Stef won’t give up spot without a fight
FIRED-UP Stef Martin believes his body of work for the Lions will hold sway at selection this week and says there are many ways to skin a cat as a ruckman.
Martin's position has been the intriguing storyline of the pre-season as the new rules place a premium on clean and fast clearances from centre-bounces.
With the 32-year-old a late starter to the competitive work over summer because of an ankle injury, spring-heeled challenger Archie Smith made a serious claim with a couple of solid performances throughout the pre-season matches.
Lions coach Chris Fagan made it clear the JLT Community Series was to be a rehearsal for the Round 1 match and his often stated promise of rewarding form would also indicate Smith is a legitimate chance of taking on West Coast at the Gabba on Saturday.
Martin, who has finished third, fourth, third and equal first in the past four Merrett-Murray medals, returned to play against Melbourne in the final JLT Community Series match and is confident he has earnt his position.
"I don't feel as precarious as what you guys might think,'' Martin said.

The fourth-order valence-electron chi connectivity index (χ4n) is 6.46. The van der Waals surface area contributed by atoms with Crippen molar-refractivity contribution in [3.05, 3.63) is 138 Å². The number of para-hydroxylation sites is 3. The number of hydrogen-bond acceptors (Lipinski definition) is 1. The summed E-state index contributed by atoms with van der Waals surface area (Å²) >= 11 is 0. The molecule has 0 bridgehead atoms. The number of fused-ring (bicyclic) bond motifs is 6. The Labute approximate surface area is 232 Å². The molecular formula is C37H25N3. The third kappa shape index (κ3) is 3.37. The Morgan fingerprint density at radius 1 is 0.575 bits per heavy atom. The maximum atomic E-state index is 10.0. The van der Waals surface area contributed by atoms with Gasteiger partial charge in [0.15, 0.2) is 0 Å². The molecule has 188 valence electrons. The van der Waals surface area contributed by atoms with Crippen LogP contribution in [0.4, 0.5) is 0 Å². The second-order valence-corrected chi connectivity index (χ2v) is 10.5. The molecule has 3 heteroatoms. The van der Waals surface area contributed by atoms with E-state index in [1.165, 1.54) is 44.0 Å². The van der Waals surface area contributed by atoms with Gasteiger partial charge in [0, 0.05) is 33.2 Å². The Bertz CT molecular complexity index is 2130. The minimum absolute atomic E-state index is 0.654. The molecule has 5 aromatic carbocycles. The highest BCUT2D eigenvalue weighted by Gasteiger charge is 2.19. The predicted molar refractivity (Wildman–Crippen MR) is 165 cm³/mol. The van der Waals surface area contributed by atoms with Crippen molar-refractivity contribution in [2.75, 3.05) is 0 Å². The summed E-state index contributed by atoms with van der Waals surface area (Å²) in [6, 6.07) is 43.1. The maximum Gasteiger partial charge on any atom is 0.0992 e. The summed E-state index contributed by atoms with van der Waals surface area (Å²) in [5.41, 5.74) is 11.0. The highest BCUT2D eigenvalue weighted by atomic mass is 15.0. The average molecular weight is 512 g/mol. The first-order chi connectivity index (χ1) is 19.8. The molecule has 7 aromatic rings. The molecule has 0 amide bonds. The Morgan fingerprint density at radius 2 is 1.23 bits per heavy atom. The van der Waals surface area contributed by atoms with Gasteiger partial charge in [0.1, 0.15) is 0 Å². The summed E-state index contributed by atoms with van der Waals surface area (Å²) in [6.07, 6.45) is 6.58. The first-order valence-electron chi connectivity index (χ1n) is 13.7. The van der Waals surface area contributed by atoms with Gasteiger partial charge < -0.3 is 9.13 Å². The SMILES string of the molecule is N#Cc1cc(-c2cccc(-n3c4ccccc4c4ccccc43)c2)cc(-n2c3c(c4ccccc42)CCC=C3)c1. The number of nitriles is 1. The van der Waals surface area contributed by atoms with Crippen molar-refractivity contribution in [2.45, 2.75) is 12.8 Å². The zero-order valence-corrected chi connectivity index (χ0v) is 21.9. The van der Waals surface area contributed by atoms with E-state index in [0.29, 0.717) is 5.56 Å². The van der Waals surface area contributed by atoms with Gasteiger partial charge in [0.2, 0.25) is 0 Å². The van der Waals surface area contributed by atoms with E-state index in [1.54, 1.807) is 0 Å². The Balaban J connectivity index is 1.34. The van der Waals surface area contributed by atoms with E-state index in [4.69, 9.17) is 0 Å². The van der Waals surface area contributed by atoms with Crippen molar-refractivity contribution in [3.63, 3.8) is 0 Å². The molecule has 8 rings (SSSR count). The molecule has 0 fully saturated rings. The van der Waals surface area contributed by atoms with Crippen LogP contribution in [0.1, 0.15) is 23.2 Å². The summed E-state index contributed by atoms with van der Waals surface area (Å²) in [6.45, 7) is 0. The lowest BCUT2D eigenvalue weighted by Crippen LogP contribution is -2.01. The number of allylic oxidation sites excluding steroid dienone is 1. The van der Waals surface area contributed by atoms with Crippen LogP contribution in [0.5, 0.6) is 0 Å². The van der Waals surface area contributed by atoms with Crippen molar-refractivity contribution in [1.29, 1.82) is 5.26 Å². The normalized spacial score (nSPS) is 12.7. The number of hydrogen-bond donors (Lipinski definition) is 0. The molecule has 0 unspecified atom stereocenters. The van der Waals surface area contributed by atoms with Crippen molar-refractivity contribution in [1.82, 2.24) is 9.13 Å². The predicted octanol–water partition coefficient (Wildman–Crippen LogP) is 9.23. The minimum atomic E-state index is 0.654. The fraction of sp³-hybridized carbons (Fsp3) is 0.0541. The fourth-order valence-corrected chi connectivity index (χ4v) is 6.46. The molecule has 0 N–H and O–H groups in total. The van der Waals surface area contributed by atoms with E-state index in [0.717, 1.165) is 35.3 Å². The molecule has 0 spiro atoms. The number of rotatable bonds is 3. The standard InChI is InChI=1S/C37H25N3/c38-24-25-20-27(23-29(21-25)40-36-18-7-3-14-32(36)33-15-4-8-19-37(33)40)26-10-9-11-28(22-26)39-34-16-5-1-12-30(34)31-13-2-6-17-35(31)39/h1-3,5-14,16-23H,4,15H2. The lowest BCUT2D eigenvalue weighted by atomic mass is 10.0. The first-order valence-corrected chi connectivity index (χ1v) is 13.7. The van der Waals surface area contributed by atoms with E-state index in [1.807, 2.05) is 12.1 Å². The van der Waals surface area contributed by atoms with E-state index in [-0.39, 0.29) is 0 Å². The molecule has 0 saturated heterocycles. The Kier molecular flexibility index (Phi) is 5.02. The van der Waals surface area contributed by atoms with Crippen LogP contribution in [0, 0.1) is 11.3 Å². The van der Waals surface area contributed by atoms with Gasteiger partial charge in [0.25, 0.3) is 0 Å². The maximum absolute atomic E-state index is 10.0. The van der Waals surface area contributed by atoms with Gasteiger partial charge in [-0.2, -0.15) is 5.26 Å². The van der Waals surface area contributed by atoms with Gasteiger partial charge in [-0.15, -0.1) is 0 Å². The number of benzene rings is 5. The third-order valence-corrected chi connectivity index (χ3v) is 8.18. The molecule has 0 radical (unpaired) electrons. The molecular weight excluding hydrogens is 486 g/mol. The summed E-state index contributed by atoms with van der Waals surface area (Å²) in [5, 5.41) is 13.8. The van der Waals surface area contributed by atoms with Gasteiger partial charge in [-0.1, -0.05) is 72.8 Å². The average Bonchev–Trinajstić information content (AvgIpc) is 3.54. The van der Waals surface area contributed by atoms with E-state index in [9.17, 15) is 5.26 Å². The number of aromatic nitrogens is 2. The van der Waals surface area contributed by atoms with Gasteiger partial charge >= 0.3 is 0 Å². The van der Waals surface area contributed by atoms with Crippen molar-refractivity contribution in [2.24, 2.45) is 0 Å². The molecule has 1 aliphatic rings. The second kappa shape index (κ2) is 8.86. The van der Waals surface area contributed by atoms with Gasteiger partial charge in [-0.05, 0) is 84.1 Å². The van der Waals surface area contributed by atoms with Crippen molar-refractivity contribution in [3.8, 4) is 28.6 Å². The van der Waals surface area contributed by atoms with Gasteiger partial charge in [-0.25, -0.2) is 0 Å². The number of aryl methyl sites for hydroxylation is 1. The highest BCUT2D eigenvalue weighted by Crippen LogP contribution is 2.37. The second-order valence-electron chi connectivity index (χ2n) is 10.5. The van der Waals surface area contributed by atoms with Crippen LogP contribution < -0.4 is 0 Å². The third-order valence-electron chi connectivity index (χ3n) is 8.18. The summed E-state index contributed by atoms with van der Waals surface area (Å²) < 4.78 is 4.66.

"I missed a big chunk of the practice games but I'm confident in what I have done over the last few years and I feel I am a decent player.
"You guys have ran with a narrative, but I feel good, I missed some training but I feel pretty fit and ready to go.''
Smith, a former basketballer, has an impressive vertical leap and it is his ability at centre square restarts that has caught the eye.
He sparked the debate when he declared last month: "I see myself coming after that Stef role, I am keen to be the No.1 ruckman.''
Martin, a proven ball winner around the ground and a tough opponent in ruck contests outside the centre-bounce where players are not separated, insists the measurement of a ruckman is the "net results".
"You could argue that you want a fantastic tap ruckman in the centre but you could also argue that you want a ruck that can get clearances themselves,'' he said.
"There is probably many ways to skin a cat and I guess the whole thing is 'Does your unit do well at clearing the ball and getting good quality inside fifties?'."
Throughout his career the official AFL season guide has listed Martin at 197cm, 198cm and now 199cm, which means he gives away height to the real monsters of the league such as Fremantle's Aaron Sandilands (211cm), Collingwood's Mason Cox (211cm), GWS' Dawson Simpson (210cm), Gold Coast's Jarrod Witts (209cm) and Melbourne's Max Gawn (208cm).
But Smith is 201cm and Collingwood's All Australian Brodie Grundy is 203cm.
"It is true that I am not the tallest ruckman and, centre- bounce-wise, there are opponents that are better than me,'' Martin said.
"But I feel like I am OK at it and also around the ground, and at other stoppages I feel I am quite good at them.''
Martin, Smith and Oscar McInerny are all very different which makes the selection dilemma an interesting one.